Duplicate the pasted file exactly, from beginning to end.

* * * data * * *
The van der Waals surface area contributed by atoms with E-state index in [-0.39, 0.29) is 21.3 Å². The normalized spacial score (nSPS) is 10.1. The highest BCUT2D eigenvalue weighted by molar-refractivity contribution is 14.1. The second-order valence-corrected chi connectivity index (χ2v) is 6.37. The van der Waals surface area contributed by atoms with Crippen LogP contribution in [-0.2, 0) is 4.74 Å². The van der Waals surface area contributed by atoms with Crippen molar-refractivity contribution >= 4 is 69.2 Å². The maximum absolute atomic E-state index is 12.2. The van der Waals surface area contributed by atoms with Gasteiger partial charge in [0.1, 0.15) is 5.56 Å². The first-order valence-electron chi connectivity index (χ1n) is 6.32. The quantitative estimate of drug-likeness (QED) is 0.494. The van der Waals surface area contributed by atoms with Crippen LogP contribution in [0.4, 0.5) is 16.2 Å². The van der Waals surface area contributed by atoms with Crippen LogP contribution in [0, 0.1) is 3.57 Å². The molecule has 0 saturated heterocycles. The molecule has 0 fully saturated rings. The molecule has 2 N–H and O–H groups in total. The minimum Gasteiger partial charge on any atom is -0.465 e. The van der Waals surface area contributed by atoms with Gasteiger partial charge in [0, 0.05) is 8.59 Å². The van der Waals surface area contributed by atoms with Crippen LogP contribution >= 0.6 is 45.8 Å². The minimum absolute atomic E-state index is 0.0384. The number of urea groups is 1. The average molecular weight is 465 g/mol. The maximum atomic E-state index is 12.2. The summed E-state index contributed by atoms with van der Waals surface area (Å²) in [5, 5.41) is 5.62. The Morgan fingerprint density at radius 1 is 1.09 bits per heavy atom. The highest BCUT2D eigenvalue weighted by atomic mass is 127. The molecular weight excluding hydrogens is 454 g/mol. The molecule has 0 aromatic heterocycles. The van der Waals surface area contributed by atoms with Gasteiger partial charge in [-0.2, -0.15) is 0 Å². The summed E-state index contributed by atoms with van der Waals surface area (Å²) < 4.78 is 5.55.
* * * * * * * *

The van der Waals surface area contributed by atoms with E-state index in [-0.39, 0.29) is 21.3 Å². The normalized spacial score (nSPS) is 10.1. The highest BCUT2D eigenvalue weighted by molar-refractivity contribution is 14.1. The second-order valence-corrected chi connectivity index (χ2v) is 6.37. The van der Waals surface area contributed by atoms with Crippen LogP contribution in [-0.2, 0) is 4.74 Å². The van der Waals surface area contributed by atoms with Crippen molar-refractivity contribution >= 4 is 69.2 Å². The maximum absolute atomic E-state index is 12.2. The van der Waals surface area contributed by atoms with Gasteiger partial charge in [0.1, 0.15) is 5.56 Å². The first-order valence-electron chi connectivity index (χ1n) is 6.32. The quantitative estimate of drug-likeness (QED) is 0.494. The van der Waals surface area contributed by atoms with Crippen LogP contribution in [0.4, 0.5) is 16.2 Å². The van der Waals surface area contributed by atoms with Crippen LogP contribution in [0, 0.1) is 3.57 Å². The molecule has 0 saturated heterocycles. The molecule has 0 fully saturated rings. The molecule has 2 N–H and O–H groups in total. The minimum Gasteiger partial charge on any atom is -0.465 e. The van der Waals surface area contributed by atoms with Gasteiger partial charge in [0, 0.05) is 8.59 Å². The van der Waals surface area contributed by atoms with Crippen LogP contribution >= 0.6 is 45.8 Å². The minimum absolute atomic E-state index is 0.0384. The number of urea groups is 1. The average molecular weight is 465 g/mol. The maximum atomic E-state index is 12.2. The summed E-state index contributed by atoms with van der Waals surface area (Å²) in [5, 5.41) is 5.62. The Morgan fingerprint density at radius 1 is 1.09 bits per heavy atom. The highest BCUT2D eigenvalue weighted by atomic mass is 127. The molecular weight excluding hydrogens is 454 g/mol. The molecule has 0 aromatic heterocycles. The van der Waals surface area contributed by atoms with Gasteiger partial charge in [-0.2, -0.15) is 0 Å². The summed E-state index contributed by atoms with van der Waals surface area (Å²) < 4.78 is 5.55.